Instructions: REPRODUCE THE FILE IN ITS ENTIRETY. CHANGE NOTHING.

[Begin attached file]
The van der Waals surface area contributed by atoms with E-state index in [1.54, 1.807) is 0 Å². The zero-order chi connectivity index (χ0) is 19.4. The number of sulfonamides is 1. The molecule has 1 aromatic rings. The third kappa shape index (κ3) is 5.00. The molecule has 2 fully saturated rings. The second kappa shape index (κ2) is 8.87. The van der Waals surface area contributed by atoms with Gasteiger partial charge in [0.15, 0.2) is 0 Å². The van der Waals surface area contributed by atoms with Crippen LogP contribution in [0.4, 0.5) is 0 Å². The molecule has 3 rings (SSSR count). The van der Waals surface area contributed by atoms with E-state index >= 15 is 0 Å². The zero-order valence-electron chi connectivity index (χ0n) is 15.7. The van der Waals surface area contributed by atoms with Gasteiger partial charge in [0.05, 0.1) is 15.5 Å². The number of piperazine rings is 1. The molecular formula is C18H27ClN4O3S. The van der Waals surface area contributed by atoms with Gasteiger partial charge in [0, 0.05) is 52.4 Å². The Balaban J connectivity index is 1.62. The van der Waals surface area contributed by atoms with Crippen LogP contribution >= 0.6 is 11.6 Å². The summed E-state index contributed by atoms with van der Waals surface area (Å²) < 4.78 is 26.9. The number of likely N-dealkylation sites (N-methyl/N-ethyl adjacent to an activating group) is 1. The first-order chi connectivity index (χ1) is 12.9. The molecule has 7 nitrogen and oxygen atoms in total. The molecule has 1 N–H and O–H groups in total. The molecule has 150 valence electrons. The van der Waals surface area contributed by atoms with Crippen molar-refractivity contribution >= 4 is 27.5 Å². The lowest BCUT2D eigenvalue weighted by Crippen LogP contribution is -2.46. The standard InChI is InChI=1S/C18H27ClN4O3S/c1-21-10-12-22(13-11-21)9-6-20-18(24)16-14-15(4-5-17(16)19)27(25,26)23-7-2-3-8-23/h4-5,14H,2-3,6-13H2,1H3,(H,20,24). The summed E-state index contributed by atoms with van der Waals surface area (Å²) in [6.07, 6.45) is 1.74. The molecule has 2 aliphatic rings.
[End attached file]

The van der Waals surface area contributed by atoms with E-state index in [1.54, 1.807) is 0 Å². The zero-order chi connectivity index (χ0) is 19.4. The number of sulfonamides is 1. The molecule has 1 aromatic rings. The third kappa shape index (κ3) is 5.00. The molecule has 2 fully saturated rings. The second kappa shape index (κ2) is 8.87. The van der Waals surface area contributed by atoms with Gasteiger partial charge in [0.15, 0.2) is 0 Å². The van der Waals surface area contributed by atoms with Crippen LogP contribution in [0.4, 0.5) is 0 Å². The molecule has 3 rings (SSSR count). The van der Waals surface area contributed by atoms with E-state index >= 15 is 0 Å². The zero-order valence-electron chi connectivity index (χ0n) is 15.7. The van der Waals surface area contributed by atoms with Gasteiger partial charge in [0.05, 0.1) is 15.5 Å². The number of piperazine rings is 1. The molecular formula is C18H27ClN4O3S. The van der Waals surface area contributed by atoms with Gasteiger partial charge in [0, 0.05) is 52.4 Å². The Balaban J connectivity index is 1.62. The van der Waals surface area contributed by atoms with Crippen LogP contribution >= 0.6 is 11.6 Å². The summed E-state index contributed by atoms with van der Waals surface area (Å²) < 4.78 is 26.9. The number of likely N-dealkylation sites (N-methyl/N-ethyl adjacent to an activating group) is 1. The first-order chi connectivity index (χ1) is 12.9. The molecule has 7 nitrogen and oxygen atoms in total. The molecule has 1 N–H and O–H groups in total. The molecule has 150 valence electrons. The van der Waals surface area contributed by atoms with Crippen molar-refractivity contribution >= 4 is 27.5 Å². The lowest BCUT2D eigenvalue weighted by Crippen LogP contribution is -2.46. The standard InChI is InChI=1S/C18H27ClN4O3S/c1-21-10-12-22(13-11-21)9-6-20-18(24)16-14-15(4-5-17(16)19)27(25,26)23-7-2-3-8-23/h4-5,14H,2-3,6-13H2,1H3,(H,20,24). The summed E-state index contributed by atoms with van der Waals surface area (Å²) in [6.07, 6.45) is 1.74. The molecule has 2 aliphatic rings.